As the world looks to Africa, it’s essential that international community, governments and businesses engage responsibly. Partnerships should be built on mutual respect and shared benefits, avoiding the exploitation that has marred Africa’s past.
Africa’s brand essence as the leading last frontier of development is a narrative that captures the spirit, resilience and boundless potential of the continent. Africa beckons the world with its unique charm, promising a story of growth, transformation and empowerment.
Our continent embodies resilience. Despite historical challenges, it has emerged stronger, demonstrating the ability to adapt, thrive and lead on the global stage.
Africa’s cultural diversity is its costume, reflecting the beauty of its many nations and peoples. Its rich tapestry of traditions, languages and artistry creates a captivating and colourful narrative.
It unites diverse talents and resources, fostering collaboration among nations. Just as a cohesive ensemble cast creates a compelling story, Africa’s efforts toward continental integration, exemplified by initiatives like the African Continental Free Trade Area (AfCFTA), showcase its commitment to collective development.
Africa’s brand essence is one of hope, opportunity and inspiration. The continent’s youthful population and emerging middle class offer a promising future, attracting global attention and investment.
We strongly argue Africa’s brand essence has to be a story of resilience, empowerment, unity, and hope. It has to portray a continent that is not waiting for salvation but is taking centre stage and leading the way toward a brighter and more prosperous future. Africa’s narrative has to be one of strength, inspiration and limitless potential that invites the world to join in its journey towards progress and prosperity.
Brandhill Africa, with its deep-rooted understanding of the continent’s unique challenges and opportunities, emerges as the best-qualified entity to spearhead the brand re-engineering of Africa into the world’s last frontier for economic development.
It is not an outsider looking in, it’s an insider with a profound understanding of Africa’s diverse cultures, economies and societies. This local expertise enables us to navigate the complex nuances of each African nation and tailor strategies that resonate with the local population while also aligning with broader regional and global objectives.
We have a demonstrated strategic vision that extends beyond short-term gains. Our approach is holistic, encompassing economic development, social progress and environmental sustainability. This long-term perspective is crucial for ensuring that Africa’s development is not only rapid but also sustainable.
We are mindful that rebranding a continent requires innovation and creativity. Our track record in creative marketing and communications positions us as a frontrunner in shaping Africa’s new narrative. Our ability to craft compelling stories and promote African achievements on a global stage is unmatched.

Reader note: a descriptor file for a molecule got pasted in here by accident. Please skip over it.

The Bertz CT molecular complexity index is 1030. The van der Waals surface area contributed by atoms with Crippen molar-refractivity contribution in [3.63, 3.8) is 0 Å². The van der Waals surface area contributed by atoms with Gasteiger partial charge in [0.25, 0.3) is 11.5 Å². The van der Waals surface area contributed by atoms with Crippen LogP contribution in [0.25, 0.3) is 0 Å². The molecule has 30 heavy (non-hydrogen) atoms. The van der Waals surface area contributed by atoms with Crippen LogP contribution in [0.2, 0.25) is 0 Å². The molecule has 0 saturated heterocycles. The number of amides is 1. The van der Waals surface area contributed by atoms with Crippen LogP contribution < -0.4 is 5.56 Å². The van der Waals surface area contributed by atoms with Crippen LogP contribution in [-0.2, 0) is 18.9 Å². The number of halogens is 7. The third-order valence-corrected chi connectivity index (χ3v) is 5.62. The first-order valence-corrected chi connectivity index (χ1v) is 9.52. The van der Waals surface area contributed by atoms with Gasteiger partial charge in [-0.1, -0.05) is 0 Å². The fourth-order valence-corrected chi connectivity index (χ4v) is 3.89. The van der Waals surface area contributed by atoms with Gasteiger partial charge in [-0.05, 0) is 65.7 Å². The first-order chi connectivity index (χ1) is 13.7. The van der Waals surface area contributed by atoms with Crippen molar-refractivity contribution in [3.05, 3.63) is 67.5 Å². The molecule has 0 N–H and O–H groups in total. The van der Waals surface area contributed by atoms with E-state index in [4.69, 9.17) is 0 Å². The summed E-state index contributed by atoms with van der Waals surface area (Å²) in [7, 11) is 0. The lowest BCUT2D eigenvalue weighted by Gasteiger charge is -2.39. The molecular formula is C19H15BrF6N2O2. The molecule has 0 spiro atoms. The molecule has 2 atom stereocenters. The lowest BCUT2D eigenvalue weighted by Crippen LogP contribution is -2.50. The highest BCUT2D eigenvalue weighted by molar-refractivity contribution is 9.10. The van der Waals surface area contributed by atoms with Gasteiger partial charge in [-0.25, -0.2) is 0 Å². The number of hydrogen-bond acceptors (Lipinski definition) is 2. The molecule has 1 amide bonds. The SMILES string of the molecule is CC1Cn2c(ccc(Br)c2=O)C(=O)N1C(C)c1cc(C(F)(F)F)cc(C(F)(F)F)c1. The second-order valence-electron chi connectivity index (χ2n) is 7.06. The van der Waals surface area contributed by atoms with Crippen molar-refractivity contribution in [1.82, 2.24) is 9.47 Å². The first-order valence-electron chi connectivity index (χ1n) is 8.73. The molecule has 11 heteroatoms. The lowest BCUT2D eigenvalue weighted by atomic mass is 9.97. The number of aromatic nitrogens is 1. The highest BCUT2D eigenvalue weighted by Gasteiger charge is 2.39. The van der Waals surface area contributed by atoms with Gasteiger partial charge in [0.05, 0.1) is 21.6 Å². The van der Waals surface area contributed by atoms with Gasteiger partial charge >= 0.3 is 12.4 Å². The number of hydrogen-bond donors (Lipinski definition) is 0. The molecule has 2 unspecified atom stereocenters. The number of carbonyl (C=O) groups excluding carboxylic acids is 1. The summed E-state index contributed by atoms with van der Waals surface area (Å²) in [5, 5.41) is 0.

We excel in forging collaborative partnerships which are essential for Africa’s development. We have brought together governments, multilateral organisations, businesses and civil society to work towards common goals. This ability to foster cooperation is invaluable in tackling complex challenges that require a collective effort.
Inclusivity is at the core of Brandhill Africa’s philosophy. We recognise that the benefits of Africa’s transformation must reach all segments of society, from rural farmers to urban entrepreneurs. Our commitment to inclusivity ensures that economic development is not limited to a select few but extends to marginalised communities as well.
We are committed to ethical business practices and sustainable development. We prioritise environmental conservation, responsible resource management and ethical governance. This commitment aligns with global standards and expectations, making us a reliable partner for foreign investors and organisations.
Recognising Africa as a dynamic continent with rapidly changing circumstances, Brandhill Africa™’s adaptability and agility in responding to evolving challenges and opportunities ensure that our strategies remain effective in an ever-changing landscape.
While rooted in Africa, Brandhill Africa also possesses a global perspective. We understand the interconnectedness of economies and the importance of positioning Africa as a competitive player on the global stage. This embedded in our DNA as I am a former diplomat, having served as South Africa’s Consul-General to Milan, Italy, from 2012 to 2016. Thus, our strategies leverage Africa’s strengths in a global context.
Doubtlessly, our qualifications to undertake the task of re-engineering Africa’s brand for economic development are undeniable. Our combination of local knowledge, strategic vision, creativity and commitment to ethical and inclusive development positions us as the ideal brand management partner to lead Africa on its journey to becoming the world’s last frontier for economic growth. As we continue to innovate and collaborate, the world can look forward to a brighter and more prosperous future for Africa and the global community.
In conclusion, Africa’s brand re-engineering is a compelling story of resilience, innovation, and transformation. The continent is evolving into the world’s last frontier for economic development, offering boundless opportunities for those who recognise its potential. As Africa continues on this path, it is incumbent upon all stakeholders to support and invest in its growth, ensuring that this narrative of progress becomes a lasting reality for generations to come. Africa’s success is not just Africa’s; it’s the world’s success.
Do enjoy your weekend and we wish South Africans a happy Heritage Month this September.
Saul Molobi (FCIM)
Group Chairman and Chief Executive Officer
Tel: +27 11 483 1019
Mobile: +27 83 635 7773